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And it was an altered Abraham Lincoln that came to inhabit Springfield. Arriving a day or two before his first law partnership was settled he came into the shop of a thriving young tradesman, Mr. Joshua Speed, to ask about the price of the cheapest bedding and other necessary articles. The sum for which Lincoln, who had not one cent, would have had to ask, and would have been readily allowed, credit, was only seventeen dollars. But this huge prospect of debt so visibly depressed him that Speed instantly proposed an arrangement which involved no money debt. He took him upstairs and installed him-Western domestic arrangements were and are still simple as the joint occupant of his own large bed. “Well, Speed, I'm moved," was the terse acknowl. edgment. Speed was to move him later by more precious charity. We are concerned for the moment with what moved Speed. “I looked up at him," said he, long after, “and I thought then, as I think now, that I never saw so gloomy and melancholy a face in my life.” The struggle of ambition and poverty may well have been telling on Lincoln; but besides that a tragical love story (shortly to be told) had left a deep and permanent mark; but these influences worked, we may suppose, upon a disposition quite as prone to sadness as to mirth. His exceedingly gregarious habit, drawing him to almost any assembly of his own sex, continued all his life; but it alernated from the first with a habit of solitude or abstraction, the abstraction of a man who, when he does wish to read, will read intently in the midst of crowd or noise, or walking along the street. He was what might urkindly be called almost a professional humorist, the master of a thousand startling stories, delightral to the bearer, but possibly tresome in written reminiscences, but we know too well that girts of this kind are as compacble with sadness as they certainly are mich send's seriousness.

The Legislature of nois in the eigát years from 1834 to 1942, in which Linco's belonged to it. was, though not a wise, a vigorous body. In the conditions

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which then existed it was not likely to have been captured as the Legislatures of wilder and more thinlypeopled States have sometimes been by a disreputable element in the community, nor to have subsided into the hands of the dull mechanical class of professional politicians with which, rightly or wrongly, we have now been led to associate American State Government. The fact of Lincoln's own election suggests that dishonest adventurers might easily have got there, but equally suggests that a very different type of men prevailed. “The Legislature,” we are told,"contained the youth and blood and fire of the frontier.” Among the Democrats in the Legislature was Stephen Douglas, who was to become one of the most powerful men in the United States while Lincoln was still unknown; and several of Lincoln's Whig colleagues were afterwards to play distinguished or honourable parts in politics or war. We need not linger over them, but what we know of those with whom he had any special intimacy makes it entirely pleasant to associate him with them. After a short time in which, like any sensible young member of an assembly, he watched and hardly ever spoke, Lincoln soon made his way among these men, and in 1838 and 1840 the Whig members—though, being in a minority, they could not elect him-gave him their unanimous votes for the Speakership of the Assembly. The business which engrossed the Legislature, at least up to 1838, was the development of the natural resources of the State. These were great. It was natural that railways, canals and other public works to develop them should be pushed forward at the public cost. Other new countries since, with less excuse because with greater warning from experience, have plunged in this matter, and, though the Governor protested, the Illinois Legislature, Whigs and Democrats, Lincoln and every one else, plunged gaily, so that, during the collapse which followed, Illinois, though, like Lincoln himself, it paid its debts in the end, was driven in 1840 to suspend interest payments for several years.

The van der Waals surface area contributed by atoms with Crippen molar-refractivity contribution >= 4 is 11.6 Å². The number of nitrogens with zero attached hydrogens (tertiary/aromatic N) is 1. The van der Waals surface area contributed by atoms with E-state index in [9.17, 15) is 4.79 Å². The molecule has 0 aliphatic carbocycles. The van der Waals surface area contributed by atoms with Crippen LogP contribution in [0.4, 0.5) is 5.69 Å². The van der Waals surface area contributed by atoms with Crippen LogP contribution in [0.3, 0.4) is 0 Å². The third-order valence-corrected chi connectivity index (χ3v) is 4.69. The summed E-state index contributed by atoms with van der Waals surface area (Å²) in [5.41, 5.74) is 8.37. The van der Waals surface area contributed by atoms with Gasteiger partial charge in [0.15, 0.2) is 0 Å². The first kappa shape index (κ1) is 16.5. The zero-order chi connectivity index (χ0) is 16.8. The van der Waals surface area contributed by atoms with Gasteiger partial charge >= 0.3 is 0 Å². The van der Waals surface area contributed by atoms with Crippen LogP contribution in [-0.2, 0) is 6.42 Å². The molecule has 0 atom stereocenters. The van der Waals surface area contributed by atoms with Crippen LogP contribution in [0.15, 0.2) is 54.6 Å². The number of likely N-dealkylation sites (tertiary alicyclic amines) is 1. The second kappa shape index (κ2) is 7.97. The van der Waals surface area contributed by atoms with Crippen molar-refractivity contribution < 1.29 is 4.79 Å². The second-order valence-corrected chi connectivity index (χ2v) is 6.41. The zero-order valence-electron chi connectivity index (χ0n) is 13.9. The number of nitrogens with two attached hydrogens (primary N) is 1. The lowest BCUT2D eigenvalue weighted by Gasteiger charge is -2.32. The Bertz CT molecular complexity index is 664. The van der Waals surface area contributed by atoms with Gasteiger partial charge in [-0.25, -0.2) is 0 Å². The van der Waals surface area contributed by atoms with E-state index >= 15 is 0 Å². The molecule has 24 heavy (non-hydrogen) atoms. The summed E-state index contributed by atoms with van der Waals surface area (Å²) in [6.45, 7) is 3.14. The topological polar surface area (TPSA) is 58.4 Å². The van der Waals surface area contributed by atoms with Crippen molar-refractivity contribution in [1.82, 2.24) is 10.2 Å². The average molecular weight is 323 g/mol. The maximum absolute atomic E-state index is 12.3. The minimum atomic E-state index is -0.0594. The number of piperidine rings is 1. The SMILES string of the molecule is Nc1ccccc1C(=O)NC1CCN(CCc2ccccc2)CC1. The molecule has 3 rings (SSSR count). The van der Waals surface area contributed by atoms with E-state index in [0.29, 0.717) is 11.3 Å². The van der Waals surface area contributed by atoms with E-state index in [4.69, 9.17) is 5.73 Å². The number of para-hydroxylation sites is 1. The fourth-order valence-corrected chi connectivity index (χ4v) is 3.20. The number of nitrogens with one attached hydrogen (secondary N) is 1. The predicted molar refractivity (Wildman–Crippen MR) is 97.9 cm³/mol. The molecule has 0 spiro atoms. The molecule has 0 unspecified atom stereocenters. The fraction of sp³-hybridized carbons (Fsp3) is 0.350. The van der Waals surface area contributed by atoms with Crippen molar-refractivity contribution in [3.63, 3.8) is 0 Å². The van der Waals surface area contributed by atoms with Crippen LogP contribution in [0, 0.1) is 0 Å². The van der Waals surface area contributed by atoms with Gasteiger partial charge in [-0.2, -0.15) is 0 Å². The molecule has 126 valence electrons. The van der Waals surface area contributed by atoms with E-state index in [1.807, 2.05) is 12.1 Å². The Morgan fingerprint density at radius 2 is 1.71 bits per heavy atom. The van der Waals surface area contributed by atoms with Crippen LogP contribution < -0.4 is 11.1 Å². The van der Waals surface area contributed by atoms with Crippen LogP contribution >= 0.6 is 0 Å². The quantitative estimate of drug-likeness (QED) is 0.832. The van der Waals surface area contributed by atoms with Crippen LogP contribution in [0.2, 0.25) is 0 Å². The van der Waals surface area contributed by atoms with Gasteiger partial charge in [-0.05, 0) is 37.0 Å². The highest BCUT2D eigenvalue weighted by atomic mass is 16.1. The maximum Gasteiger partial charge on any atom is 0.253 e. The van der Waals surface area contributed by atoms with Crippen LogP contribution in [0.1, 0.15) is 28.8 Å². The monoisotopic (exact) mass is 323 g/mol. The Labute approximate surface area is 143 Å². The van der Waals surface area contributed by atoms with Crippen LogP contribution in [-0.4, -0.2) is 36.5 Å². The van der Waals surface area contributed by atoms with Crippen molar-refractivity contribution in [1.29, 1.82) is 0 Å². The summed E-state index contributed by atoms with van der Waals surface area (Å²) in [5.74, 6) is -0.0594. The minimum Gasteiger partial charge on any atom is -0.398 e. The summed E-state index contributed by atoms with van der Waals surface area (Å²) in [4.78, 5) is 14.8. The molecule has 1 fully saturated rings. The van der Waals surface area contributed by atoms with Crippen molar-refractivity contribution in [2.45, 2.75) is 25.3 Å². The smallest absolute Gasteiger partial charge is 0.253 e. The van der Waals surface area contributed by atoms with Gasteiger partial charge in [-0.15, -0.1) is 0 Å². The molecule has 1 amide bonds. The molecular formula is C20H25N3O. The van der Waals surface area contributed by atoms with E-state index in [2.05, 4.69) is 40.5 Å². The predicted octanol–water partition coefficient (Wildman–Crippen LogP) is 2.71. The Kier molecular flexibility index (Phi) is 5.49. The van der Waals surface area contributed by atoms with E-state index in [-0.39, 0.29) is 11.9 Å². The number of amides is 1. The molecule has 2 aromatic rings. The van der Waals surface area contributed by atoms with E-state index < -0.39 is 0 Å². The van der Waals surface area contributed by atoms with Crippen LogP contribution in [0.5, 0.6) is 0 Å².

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Very little is recorded of Lincoln's legislative doings. What is related chiefly exhibits his delight in the game of negotiation and combination by which he and the other members for his county, together known as “the Long Nine," advanced the particular projects which pleased their constituents or struck their own fancy. Thus he early had a hand in the removal of the capital from Vandalia to Springfield in his own county. The map of Illinois suggests that Springfield was a better site for the purpose than Vandalia and at least as good as Jacksonville or Peoria or any of its other competitors. Of his few recorded speeches one concerns a proposed inquiry into some alleged impropriety in the allotment of shares in the State Bank. It is certainly the speech of a bold man; it argues with remarkable directness that whereas a committee of prominent citizens which had already inquired into this matter consisted of men of known honesty, the proposed committee of the Legislators, whom he was addressing, would consist of men who, for all he knew, might be honest, and, for all he knew, might not.